A Lesson from Cryptography


Yesterday I had a computable real x, and I was computing x210. I did this by repeatedly squaring my value.

This morning I though that method was dumb. X1024 is a perfectly good polynomial. I should just plug my value into that polynomial and get my result in one fell swoop. To my surprise the polynomial computation was way slower. How could this be?

I was actually doing a bit more that repeatedly squaring in my iteration method. I also interleaved calls to a function I call compress. compress will take my computable real and attempt to reduce the size (in bits) of the rational approximations the computable real produces. Somehow this was making my computation faster. But I still felt uneasy about it.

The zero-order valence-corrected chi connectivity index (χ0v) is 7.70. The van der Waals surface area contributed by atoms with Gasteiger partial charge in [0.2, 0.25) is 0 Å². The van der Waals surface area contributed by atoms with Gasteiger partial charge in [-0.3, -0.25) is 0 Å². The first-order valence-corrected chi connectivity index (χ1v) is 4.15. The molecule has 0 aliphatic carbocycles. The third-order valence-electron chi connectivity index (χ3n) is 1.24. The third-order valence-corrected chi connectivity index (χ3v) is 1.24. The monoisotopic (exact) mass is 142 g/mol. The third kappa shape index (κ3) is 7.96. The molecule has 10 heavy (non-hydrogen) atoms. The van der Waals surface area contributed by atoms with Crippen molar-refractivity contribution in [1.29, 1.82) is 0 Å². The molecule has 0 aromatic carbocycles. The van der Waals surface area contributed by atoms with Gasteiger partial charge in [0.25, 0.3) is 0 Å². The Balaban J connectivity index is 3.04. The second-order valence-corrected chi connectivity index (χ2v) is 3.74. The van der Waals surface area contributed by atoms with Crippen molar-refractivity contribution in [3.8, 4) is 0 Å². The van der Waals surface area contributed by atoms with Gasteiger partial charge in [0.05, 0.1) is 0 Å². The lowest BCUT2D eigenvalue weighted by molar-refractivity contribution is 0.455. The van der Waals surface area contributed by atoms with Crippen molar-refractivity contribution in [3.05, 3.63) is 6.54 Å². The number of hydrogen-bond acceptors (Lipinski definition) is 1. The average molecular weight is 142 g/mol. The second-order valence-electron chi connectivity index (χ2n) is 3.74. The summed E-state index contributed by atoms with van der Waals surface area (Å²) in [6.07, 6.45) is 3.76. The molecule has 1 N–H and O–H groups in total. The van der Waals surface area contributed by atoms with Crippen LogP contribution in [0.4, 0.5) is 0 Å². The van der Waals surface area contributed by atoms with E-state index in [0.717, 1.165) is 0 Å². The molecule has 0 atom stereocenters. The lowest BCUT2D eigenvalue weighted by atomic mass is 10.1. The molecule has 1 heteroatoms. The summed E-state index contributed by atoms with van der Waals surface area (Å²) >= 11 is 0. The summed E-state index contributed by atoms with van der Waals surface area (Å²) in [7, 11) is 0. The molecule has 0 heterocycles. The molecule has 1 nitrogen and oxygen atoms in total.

But then a lunch discussion of my problem inspired me to think of an analogy (bit of a stretch here) in cryptography. In cryptography it is common to compute xy modulo n. One does not compute this value directly, and then take the modulus. One repeatedly squares x, taking the modulus after each step. So my polynomial computation was like trying to compute xy modulo n directly, and my iterated method is analogous to computing xy modulo n wisely.


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